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When Red Roof Inn wanted to upgrade its rooms, the easy part was designing them: faux-wood floors; granite countertops and vessel sinks in the bathrooms; flat-screen televisions; and lots of outlets for laptops and smartphones.
The hard part “was getting our guests to experience our NextGen rooms,” said Andrew Alexander, president of the Columbus-based chain celebrating its 40th anniversary this year. It has 345 inns in 38 states, did better than other economy-class hotels during the recession, and is poised to expand.
“We can and did offer special deals at our properties, and then we said, ‘Why not take the room to them?”” Alexander said.
So Red Roof installed a model of a NextGen room in a truck trailer that will tour the country. It made a stop at the Ohio State University spring football game in Cincinnati on Saturday. It also is scheduled to appear at the Toyota Grand Prix in Long Beach, Calif., this weekend, and the Memorial Tournament in Dublin from May 27 to June 2.
Alexander joked that a Red Roof room gets more miles to the gallon than the competition.
The competition is always fierce among the economy-class hotel chains, a market segment that has been slower to recover from the recession than other hotel sectors.
“The lower end of the spectrum has not rebounded as dramatically as the upper end,” said Rick Swig, president of RSBA & Associates, a San Francisco hotel consulting firm.
“And that’s because corporate business travel has rebounded, but when people are spending their own money, for vacations, they’re still not spending like they used to.”
The occupancy rate at economy hotels was 57 percent in 2007 and dropped to 49.1 percent in 2009, according to Smith Travel Research.
It has slowly been on the rise since and reached 54.3 percent in 2012.
Red Roof’s occupancy rate was a little better, around 60 percent in 2012, Alexander said. The average room rate was $55, which is higher than the segment average of $52.50.
“Our recovery has been at least as fast as the mid-market hotels,” Alexander said.
That is because his hotels attract more business travelers than other economy hotels, he said. ” Our mix is about 50-50.” He said competitors generally attract 80 percent leisure travelers.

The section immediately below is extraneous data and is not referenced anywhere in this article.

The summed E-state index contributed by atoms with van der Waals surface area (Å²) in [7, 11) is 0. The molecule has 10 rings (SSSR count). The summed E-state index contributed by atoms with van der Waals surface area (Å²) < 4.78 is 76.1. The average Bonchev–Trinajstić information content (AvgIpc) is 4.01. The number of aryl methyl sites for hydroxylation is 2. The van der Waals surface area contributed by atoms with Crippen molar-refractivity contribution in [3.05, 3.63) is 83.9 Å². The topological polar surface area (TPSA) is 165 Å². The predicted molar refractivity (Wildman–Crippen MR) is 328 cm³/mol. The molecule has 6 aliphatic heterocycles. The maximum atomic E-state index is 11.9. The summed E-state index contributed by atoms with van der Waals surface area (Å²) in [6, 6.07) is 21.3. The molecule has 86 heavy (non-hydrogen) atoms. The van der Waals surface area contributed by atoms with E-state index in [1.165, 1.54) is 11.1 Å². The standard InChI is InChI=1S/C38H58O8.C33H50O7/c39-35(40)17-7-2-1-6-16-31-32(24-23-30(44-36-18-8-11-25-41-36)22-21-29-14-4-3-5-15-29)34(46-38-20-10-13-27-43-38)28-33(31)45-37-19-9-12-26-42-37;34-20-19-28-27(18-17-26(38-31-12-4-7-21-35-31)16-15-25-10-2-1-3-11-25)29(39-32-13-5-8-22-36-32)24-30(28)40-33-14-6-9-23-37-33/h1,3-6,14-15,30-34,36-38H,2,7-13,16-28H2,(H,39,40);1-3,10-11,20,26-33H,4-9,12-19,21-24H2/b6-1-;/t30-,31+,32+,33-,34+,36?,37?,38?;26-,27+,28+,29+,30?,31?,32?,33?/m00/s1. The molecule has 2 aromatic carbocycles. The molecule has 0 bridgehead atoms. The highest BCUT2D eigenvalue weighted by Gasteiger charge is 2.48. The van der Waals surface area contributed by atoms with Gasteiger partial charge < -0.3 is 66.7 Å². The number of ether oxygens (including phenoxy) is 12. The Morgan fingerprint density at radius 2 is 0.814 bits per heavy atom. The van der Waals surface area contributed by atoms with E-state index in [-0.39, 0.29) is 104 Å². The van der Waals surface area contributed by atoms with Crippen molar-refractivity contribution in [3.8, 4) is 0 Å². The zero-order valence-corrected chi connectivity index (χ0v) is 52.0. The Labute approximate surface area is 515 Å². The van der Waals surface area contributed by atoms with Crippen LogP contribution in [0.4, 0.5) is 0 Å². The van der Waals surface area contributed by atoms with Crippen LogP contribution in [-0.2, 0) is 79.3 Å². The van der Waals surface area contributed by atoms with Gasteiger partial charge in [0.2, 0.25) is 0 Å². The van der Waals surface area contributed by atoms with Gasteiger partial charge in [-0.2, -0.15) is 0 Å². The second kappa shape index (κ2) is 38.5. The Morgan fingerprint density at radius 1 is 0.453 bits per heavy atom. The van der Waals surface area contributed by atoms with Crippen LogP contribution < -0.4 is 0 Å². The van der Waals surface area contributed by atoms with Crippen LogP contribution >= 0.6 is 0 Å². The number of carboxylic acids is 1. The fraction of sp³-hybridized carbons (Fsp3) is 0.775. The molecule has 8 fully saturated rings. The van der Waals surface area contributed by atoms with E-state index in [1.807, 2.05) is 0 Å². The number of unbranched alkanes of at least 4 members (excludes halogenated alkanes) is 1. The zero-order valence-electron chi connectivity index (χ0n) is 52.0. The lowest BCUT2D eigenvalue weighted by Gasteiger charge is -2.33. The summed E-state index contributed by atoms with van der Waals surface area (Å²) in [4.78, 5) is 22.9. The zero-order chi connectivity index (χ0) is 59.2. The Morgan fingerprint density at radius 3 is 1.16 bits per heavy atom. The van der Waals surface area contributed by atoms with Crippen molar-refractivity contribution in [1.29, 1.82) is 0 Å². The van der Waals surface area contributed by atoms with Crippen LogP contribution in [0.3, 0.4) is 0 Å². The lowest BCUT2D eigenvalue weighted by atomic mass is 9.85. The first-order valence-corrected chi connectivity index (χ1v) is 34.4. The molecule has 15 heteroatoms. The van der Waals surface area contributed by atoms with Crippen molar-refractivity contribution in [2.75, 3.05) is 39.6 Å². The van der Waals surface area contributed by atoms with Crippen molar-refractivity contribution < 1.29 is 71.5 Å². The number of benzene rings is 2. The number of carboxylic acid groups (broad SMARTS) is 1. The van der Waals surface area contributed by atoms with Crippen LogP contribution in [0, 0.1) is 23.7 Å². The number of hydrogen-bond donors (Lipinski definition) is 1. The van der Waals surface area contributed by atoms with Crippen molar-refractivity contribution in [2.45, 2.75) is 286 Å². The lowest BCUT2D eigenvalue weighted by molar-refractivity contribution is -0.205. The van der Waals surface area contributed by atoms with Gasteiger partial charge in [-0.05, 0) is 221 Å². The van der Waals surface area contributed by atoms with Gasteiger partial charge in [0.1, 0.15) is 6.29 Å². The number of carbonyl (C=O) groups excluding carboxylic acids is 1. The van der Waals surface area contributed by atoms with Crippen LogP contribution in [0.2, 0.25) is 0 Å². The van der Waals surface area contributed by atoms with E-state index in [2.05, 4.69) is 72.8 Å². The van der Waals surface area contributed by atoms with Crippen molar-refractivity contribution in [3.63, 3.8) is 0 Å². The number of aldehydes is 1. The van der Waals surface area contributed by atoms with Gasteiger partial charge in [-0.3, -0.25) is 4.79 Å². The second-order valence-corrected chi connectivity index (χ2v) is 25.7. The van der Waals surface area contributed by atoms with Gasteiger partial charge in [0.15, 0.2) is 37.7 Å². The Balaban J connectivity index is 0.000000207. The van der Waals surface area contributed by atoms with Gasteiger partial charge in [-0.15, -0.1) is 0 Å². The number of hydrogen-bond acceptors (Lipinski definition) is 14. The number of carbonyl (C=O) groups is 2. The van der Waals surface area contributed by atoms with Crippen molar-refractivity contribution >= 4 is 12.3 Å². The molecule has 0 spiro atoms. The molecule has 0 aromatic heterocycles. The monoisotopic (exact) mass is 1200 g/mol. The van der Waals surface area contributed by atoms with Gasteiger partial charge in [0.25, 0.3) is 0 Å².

The goal of Red Roof’s NextGen room is to build on its appeal to business travelers by offering them the amenities they need at prices lower than what the mid-market hotels charge.
“They’re really going to benefit if they can cross-pollinate between segments and reach even more into the mid-market segment and draw guests from the Holiday Inn Express and Fairfield Inn,” said Eric Belfrage, a hotel specialist with commercial real-estate firm CB Richard Ellis in Columbus.
“And Red Roof certainly has a history of doing this.”
The Red Roof Inn near the Greater Columbus Convention Center was the first to undergo the NextGen conversion, in 2010. About 150 others have been upgraded, and the remaining hotels in the chain are expected to be renovated in the next three years, Alexander said.
The most-visible change is the floor, which is made of wood-look vinyl.
“Guests love that wood look,” Alexander said. “And it’s cleaner. You can see dirt and clean it, and it doesn’t retain the smells and stains you see in carpets.”
Flat-screen televisions are now standard in the rooms.
“That’s a first in our market segment,” Alexander said.
The electrical outlets on nightstands resulted from customer comments during renovation of the Downtown Columbus Red Roof.
“You have to listen to your customers,” Alexander said. “It’s a simple thing but turned out to be one of the most important for our guests.”
Swig believes the upgrades will strengthen Red Roof’s brand.
“Whenever a product is better, that’s when the magic happens,” he said. “As long as they can get the word out, they’ll do better.”
Red Roof plans to add about 150 new hotels in the next three years, all of which will be built to the NextGen standards. About half the chain’s hotels are owned by franchisees.
The NextGen truck tour will cost Red Roof about $180,000, money that Alexander believes is well spent if it helps get the word out.
“We need customers, especially the midscale customers who dismissed Red Roof before as an option, to say ‘Why not … it’s better-priced and a better value?”” he said.
(c)2013 The Columbus Dispatch (Columbus, Ohio). Distributed by MCT Information Services.